The primary objective of the PATINA project is to implement and evaluate the combined effect of the ‘PATINA algorithm and the decision support tool’ on the prevention of acute hospital admissions of older community-dwelling citizens [3]. Further, we will evaluate the effects on citizens utilization of health care service in the primary and secondary health care sector and estimate costs. A second objective is to investigate nurses’ role in achieving the desired effects of the implementation, by linking employees’ motivation and attitudes toward the ‘PATINA algorithm and the decision support tool’ to the primary and secondary outcome of the study.

In this paper, we present the study protocol for the PATINA project, where we use a stepped-wedge randomized controlled trial, explaining the methods, design and intervention of the study. The study protocol (version 1.2, 13 May 2020) follows the SPIRIT statement [26] and has been adapted to suit the format of an article.


Study design

The study is designed as a multicenter randomized controlled trial using a stepped-wedge cluster design (Fig. 1) to implement and test the ‘PATINA algorithm and decision support tool’ in three Danish municipalities. Three stages will sequentially be rolled-out across the area home care teams in the three municipalities (described later); usual care exposure; intervention implementation and intervention exposure, followed by a one month and three-month post intervention follow-up. The timing of the one-way crossover from usual care to intervention exposure is randomly allocated during the intervention period (June 1, 2020 – May 31, 2021).

Fig. 1

The PATINA study stepped-wedge design in three municipalities with three (Kerteminde), seven (Svendborg) and 10 (Odense) area home care teams. With a scheduled randomized inclusion of an area home care team every twelfth week in Kerteminde, every sixth week in Svendborg and every fourth week in Odense Municipality. With a one- and three-month follow-up

Setting and study population

Denmark has 5,8 million inhabitants (2020), of which 264.000 are 80 years or older, a number forecasted to increase to 670.000 in 2057 [27]. Like most Nordic countries the Danish public welfare system is tax funded and builds on a societal consensus that the public sector is responsible for providing good and equal health and social care [28, 29]. Health care, i.e. hospital treatment, consultations with a primary care physician or specialist physician, and home care, is universal and free of charge at the point of utilization [30]. Health care services are provided by five regions, who are responsible for operating and funding hospitals and financing primary care physicians and specialist physicians, while the 98 municipalities are responsible for providing home care and social care, care in care homes, nursing care, training and rehabilitation, health promotion and more [30]. Municipalities strive to care for older citizens in their own home as long as possible. Municipal health care services are allocated based on the citizen’s functional level and ability of self-care and may be adjusted following changes in an individual’s self-care ability. Home care, nursing care and rehabilitation services are all delivered by the municipal area home care teams, which are organized in teams covering specified geographical areas. Unlike many other countries nursing care in the community is thus delivered by the municipalities and not by a national health service [30].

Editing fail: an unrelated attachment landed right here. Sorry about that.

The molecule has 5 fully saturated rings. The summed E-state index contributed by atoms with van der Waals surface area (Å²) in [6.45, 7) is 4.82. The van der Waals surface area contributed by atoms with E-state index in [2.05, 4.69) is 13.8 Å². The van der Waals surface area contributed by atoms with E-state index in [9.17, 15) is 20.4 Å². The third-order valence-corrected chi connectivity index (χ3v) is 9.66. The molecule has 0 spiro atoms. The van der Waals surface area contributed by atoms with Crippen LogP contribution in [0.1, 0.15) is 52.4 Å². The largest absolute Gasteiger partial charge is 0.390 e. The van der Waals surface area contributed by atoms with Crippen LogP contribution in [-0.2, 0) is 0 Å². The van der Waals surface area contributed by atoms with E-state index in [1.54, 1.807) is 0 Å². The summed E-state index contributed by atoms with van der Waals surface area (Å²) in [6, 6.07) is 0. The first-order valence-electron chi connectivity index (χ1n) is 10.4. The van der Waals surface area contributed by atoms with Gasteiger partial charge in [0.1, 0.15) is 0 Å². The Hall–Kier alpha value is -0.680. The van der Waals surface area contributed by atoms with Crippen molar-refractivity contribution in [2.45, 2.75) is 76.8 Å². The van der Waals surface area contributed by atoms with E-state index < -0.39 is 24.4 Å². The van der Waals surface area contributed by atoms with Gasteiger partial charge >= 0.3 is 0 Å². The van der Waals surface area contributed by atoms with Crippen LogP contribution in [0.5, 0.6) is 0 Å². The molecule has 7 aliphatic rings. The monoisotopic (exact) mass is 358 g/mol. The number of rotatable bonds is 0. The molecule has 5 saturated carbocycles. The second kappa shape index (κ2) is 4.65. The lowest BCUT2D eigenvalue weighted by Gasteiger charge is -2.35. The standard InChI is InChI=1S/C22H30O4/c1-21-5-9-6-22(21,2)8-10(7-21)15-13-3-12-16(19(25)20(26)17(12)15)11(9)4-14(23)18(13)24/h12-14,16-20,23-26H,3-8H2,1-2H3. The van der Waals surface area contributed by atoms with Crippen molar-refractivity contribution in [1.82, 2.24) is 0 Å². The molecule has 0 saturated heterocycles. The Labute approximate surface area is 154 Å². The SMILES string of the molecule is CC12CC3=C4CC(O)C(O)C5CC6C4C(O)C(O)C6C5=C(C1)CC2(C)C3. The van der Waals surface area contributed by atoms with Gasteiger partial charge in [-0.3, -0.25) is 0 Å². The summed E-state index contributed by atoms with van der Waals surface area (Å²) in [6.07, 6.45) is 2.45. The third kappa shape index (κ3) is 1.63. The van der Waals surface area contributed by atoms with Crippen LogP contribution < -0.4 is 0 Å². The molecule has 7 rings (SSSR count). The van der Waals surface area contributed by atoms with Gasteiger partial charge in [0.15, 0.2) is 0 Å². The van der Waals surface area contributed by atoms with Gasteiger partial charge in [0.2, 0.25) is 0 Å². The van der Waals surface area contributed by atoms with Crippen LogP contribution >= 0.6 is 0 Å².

The trial is carried out in three Danish municipalities of different sizes, populations, and organizational characteristics: Kerteminde as the smaller, Svendborg as the medium sized and Odense as the larger municipality (see description in Table 1). In each municipality we include area home care teams (20 in total for all three municipalities), that primarily have a focus on delivering health care services to community dwelling older citizens. Two additional area home care teams in Odense Municipality have already been excluded as their primary focus is younger citizens with mental disorders, not older citizens.

Table 1 Characteristics of the three intervention municipalities in the PATINA study [27]. OADR: Old Age Dependency Ration (OADR), ratio between the number of citizens aged 65+ years and the number of persons in the working age 15–64

The study population will include all community-dwelling citizens above 65 years of age, who receive home care in Odense, Kerteminde and Svendborg Municipalities.


The intervention is the ‘PATINA algorithm and the decision support tool’, which systematically guides nurses in their overall health assessment of citizens flagged by the algorithm.

PATINA algorithm

The algorithm monitors and analyzes community-dwelling older citizens’ use of municipal home and nursing care with almost real time data (one-week delay). It uses individual administrative data on assigned amount of time (minutes per week) for home care, practical (domestic) help, training/rehabilitation, and nursing care delivered to each citizen.

In each of the three municipalities, a weekly data set with information on health care use during the past week is fed into three separate secure databases via a front-end upload module. Data is then analyzed by the algorithm by comparing home care utilization the last month to a prior period of six months. The algorithm then produces a list of citizens that have triggered the threshold configured for the algorithm. A graph visualizing each citizens utilization of personal care, practical help, training/rehabilitation and nursing care during the last six months is also produced, see Fig. 2.

Fig. 2